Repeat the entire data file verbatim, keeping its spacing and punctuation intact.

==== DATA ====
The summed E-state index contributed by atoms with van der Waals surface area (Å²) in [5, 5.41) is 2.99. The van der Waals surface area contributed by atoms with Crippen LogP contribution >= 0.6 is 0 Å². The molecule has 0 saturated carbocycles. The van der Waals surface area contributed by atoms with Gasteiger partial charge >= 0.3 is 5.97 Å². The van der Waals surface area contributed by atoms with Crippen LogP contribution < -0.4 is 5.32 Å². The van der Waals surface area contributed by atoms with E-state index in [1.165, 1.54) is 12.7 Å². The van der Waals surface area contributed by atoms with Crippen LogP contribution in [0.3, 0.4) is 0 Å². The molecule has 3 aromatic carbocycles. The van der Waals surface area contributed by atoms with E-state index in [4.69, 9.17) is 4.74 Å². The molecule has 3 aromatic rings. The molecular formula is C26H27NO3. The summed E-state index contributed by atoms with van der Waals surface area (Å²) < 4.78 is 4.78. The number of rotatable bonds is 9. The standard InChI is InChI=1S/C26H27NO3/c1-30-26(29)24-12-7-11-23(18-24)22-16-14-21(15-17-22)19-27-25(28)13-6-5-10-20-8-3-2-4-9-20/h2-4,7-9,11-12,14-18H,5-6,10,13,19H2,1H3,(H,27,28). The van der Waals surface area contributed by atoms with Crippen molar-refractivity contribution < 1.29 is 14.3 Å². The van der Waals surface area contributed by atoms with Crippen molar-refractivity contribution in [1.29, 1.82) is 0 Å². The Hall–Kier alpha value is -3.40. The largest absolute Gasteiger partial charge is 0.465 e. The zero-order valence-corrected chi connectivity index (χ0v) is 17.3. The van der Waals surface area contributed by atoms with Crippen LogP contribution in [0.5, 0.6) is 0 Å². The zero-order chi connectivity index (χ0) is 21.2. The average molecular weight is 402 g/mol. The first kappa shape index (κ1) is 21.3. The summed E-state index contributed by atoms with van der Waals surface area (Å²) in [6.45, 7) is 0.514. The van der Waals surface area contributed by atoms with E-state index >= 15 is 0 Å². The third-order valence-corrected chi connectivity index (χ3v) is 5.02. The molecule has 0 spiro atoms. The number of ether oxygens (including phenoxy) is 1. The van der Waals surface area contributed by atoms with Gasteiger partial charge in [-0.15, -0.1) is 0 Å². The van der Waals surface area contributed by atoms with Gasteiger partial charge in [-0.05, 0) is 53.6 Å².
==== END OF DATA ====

The summed E-state index contributed by atoms with van der Waals surface area (Å²) in [5, 5.41) is 2.99. The van der Waals surface area contributed by atoms with Crippen LogP contribution >= 0.6 is 0 Å². The molecule has 0 saturated carbocycles. The van der Waals surface area contributed by atoms with Gasteiger partial charge >= 0.3 is 5.97 Å². The van der Waals surface area contributed by atoms with Crippen LogP contribution < -0.4 is 5.32 Å². The van der Waals surface area contributed by atoms with E-state index in [1.165, 1.54) is 12.7 Å². The van der Waals surface area contributed by atoms with Crippen LogP contribution in [0.3, 0.4) is 0 Å². The molecule has 3 aromatic carbocycles. The van der Waals surface area contributed by atoms with E-state index in [4.69, 9.17) is 4.74 Å². The molecule has 3 aromatic rings. The molecular formula is C26H27NO3. The summed E-state index contributed by atoms with van der Waals surface area (Å²) < 4.78 is 4.78. The number of rotatable bonds is 9. The standard InChI is InChI=1S/C26H27NO3/c1-30-26(29)24-12-7-11-23(18-24)22-16-14-21(15-17-22)19-27-25(28)13-6-5-10-20-8-3-2-4-9-20/h2-4,7-9,11-12,14-18H,5-6,10,13,19H2,1H3,(H,27,28). The van der Waals surface area contributed by atoms with Crippen molar-refractivity contribution < 1.29 is 14.3 Å². The van der Waals surface area contributed by atoms with Crippen molar-refractivity contribution in [1.29, 1.82) is 0 Å². The Hall–Kier alpha value is -3.40. The largest absolute Gasteiger partial charge is 0.465 e. The zero-order valence-corrected chi connectivity index (χ0v) is 17.3. The van der Waals surface area contributed by atoms with Crippen LogP contribution in [0.5, 0.6) is 0 Å². The zero-order chi connectivity index (χ0) is 21.2. The average molecular weight is 402 g/mol. The first kappa shape index (κ1) is 21.3. The summed E-state index contributed by atoms with van der Waals surface area (Å²) in [6.45, 7) is 0.514. The van der Waals surface area contributed by atoms with E-state index >= 15 is 0 Å². The third-order valence-corrected chi connectivity index (χ3v) is 5.02. The molecule has 0 spiro atoms. The number of ether oxygens (including phenoxy) is 1. The van der Waals surface area contributed by atoms with Gasteiger partial charge in [-0.15, -0.1) is 0 Å². The van der Waals surface area contributed by atoms with Gasteiger partial charge in [-0.05, 0) is 53.6 Å².